OpenVPN is an Open Source, OpenSSL-based, routed VPN. It can be used for site-to-site or remote access VPN setups, and due to its open and robust nature, its use is encouraged wherever possible. There are clients for multiple platforms (Windows, OS X, BSD, Linux, Android, iOS, etc), and it allows much more flexibility in routing than IPsec.
OpenVPN configuration is performed in the pfSense® webGUI under VPN > OpenVPN. For more details and How-To articles, see OpenVPN or for the most thorough and easy-to-follow documentation, see the pfSense Book.
OpenVPN requires the use of a PKI CA/certificate structure setup for configurations using SSL/TLS. The certificates for a PKI setup can be managed as described in the Certificate Management article. Setup the certificates there beforehand.
OpenVPN also has an add-on package for a OpenVPN Client Export Package which automatically creates configuration files and Windows client installers to download.
The interface will change depending on the options chosen. Options which are not relevant to the type of setup being performed are hidden, rather than disabled.
The Server tab is where OpenVPN server processes are managed. These are processes that will listen for incoming connections from a remote peer.
With a remote access (road warrior) setup, the pfSense router is the server. A remote access setup can use SSL/TLS, user authentication, or both.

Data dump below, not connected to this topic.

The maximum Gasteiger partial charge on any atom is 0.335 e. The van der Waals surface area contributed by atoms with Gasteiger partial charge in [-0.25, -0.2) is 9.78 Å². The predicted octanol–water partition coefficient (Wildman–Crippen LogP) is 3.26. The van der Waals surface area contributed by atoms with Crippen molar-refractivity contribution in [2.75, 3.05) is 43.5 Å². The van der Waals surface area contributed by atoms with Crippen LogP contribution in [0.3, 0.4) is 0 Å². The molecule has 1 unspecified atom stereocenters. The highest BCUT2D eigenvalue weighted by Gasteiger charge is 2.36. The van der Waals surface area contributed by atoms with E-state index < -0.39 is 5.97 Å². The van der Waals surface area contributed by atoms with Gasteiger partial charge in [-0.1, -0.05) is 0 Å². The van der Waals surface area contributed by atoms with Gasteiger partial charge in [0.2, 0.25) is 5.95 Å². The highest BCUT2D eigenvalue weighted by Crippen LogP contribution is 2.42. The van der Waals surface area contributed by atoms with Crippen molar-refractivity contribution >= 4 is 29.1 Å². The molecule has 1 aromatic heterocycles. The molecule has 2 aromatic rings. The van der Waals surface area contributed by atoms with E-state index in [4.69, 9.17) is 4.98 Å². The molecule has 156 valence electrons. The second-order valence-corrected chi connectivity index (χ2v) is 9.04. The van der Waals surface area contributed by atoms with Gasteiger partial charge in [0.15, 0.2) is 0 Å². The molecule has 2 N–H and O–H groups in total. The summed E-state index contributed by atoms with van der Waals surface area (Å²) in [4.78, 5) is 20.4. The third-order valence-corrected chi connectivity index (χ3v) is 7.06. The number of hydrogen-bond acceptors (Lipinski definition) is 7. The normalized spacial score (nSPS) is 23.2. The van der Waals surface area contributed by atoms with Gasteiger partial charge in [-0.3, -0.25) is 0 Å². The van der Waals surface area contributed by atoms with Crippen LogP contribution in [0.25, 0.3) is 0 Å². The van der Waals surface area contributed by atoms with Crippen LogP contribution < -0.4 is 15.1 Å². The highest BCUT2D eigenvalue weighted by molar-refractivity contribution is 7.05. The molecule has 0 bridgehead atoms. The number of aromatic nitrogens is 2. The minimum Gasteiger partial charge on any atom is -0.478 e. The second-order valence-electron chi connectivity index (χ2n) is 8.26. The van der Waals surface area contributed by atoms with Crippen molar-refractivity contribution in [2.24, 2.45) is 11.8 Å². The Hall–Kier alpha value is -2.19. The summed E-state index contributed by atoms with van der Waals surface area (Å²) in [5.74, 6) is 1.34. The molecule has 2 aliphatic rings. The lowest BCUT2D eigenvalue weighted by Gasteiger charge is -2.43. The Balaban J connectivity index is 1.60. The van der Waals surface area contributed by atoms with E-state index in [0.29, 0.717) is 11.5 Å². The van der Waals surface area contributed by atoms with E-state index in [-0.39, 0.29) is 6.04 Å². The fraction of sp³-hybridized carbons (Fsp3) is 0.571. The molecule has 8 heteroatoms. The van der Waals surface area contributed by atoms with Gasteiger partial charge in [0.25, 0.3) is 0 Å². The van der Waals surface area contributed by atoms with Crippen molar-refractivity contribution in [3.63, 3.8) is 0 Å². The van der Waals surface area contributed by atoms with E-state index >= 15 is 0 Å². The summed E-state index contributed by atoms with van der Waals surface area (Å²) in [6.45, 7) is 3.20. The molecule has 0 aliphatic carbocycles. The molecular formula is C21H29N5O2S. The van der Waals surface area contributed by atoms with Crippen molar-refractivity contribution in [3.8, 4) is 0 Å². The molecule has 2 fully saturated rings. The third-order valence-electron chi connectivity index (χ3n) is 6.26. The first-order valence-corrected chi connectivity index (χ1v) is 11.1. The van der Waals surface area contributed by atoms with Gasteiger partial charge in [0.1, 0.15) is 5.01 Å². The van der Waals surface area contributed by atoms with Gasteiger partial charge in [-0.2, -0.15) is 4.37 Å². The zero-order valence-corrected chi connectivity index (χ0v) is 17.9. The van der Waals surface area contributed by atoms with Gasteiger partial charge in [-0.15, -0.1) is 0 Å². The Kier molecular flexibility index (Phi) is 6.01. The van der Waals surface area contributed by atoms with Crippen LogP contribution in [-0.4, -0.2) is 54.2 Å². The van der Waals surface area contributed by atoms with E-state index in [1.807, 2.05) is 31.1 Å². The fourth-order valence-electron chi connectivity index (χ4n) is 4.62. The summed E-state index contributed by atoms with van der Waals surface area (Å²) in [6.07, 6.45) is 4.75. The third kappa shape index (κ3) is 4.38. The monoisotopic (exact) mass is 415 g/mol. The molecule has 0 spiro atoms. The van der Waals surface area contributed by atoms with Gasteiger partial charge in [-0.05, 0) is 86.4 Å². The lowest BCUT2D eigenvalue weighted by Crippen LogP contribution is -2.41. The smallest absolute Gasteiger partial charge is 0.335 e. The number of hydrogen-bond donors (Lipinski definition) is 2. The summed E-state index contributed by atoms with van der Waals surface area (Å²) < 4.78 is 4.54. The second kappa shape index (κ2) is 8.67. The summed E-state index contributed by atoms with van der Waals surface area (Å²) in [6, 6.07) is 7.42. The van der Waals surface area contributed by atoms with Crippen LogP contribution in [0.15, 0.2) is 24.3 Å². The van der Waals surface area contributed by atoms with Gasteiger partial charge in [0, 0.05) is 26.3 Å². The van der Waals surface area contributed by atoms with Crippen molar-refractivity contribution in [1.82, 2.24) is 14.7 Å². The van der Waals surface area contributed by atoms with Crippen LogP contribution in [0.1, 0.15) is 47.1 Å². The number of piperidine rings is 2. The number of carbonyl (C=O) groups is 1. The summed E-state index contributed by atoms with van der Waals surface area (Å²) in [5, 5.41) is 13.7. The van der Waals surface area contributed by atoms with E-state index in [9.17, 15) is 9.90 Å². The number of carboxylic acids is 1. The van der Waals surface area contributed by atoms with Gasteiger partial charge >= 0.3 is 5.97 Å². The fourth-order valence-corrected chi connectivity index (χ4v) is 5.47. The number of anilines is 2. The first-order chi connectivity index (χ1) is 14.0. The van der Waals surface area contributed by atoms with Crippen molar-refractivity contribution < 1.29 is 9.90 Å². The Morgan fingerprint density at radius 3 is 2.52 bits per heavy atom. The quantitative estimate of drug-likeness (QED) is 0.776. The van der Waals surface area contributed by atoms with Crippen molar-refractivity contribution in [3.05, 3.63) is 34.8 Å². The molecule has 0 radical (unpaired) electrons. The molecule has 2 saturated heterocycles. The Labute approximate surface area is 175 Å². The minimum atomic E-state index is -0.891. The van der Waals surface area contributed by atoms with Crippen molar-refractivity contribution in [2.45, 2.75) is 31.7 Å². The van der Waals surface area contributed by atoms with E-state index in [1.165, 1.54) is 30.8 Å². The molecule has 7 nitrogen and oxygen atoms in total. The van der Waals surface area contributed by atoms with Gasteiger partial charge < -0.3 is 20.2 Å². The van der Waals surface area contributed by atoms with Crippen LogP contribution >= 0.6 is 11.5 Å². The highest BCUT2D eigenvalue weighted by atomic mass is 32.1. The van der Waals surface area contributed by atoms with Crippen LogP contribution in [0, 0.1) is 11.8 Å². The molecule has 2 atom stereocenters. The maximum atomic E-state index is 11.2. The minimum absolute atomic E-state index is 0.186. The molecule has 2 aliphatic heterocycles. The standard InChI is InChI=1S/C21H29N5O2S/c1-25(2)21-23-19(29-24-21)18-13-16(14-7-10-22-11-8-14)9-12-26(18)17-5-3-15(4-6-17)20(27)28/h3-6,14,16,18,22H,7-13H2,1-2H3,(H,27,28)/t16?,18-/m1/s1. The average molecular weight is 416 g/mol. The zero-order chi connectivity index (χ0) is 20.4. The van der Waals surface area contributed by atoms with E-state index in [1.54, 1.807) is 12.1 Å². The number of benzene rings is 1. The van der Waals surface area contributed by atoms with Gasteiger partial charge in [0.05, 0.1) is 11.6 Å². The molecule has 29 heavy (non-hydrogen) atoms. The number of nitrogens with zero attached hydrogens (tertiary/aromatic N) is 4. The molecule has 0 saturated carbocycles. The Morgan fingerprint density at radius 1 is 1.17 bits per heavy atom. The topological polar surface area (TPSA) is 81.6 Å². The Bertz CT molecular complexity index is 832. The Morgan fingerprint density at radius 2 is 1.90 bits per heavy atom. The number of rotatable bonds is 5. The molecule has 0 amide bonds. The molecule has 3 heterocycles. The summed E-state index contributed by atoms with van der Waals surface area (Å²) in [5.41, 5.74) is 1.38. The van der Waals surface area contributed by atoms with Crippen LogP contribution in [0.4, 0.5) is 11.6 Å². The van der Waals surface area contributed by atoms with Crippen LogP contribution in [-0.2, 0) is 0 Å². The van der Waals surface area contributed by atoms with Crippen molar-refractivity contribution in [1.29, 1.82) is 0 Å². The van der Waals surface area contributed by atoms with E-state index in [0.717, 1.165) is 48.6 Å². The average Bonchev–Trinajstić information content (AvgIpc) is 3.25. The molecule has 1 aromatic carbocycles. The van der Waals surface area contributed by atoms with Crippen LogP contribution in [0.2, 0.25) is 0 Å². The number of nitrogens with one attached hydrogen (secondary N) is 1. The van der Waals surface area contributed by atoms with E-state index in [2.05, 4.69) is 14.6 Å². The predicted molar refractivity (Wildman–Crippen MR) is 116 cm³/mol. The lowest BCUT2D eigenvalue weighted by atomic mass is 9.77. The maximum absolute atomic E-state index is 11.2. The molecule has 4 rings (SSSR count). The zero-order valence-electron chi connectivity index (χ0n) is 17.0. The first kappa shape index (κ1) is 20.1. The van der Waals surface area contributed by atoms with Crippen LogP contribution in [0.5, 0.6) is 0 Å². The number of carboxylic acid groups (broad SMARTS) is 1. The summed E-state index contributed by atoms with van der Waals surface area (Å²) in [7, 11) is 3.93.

With a peer-to-peer setup, one site is a server and the other site is a client, it does not matter much which is which, though if one site has a static IP address then it would work best as a server. A peer-to-peer setup can be either SSL/TLS or Shared Key.
The Client tab contains OpenVPN clients which make connections to remote OpenVPN servers. These could be Site-to-Site VPNs, or to VPN providers.
The OpenVPN client is only for peer-to-peer setups, not remote access. As with the server definitions, SSL/TLS or Shared Key may be used.
Client Specific Overrides¶
When using a SSL/TLS setup, additional client-specific configurations may be managed under this tab. These are distinguished based on the Common Name attribute of the certificate being used to connect, or the username if authentication is enabled.
These overrides may be used to specify per-user IP addresses, routes or iroutes specific to a remote site, and so on.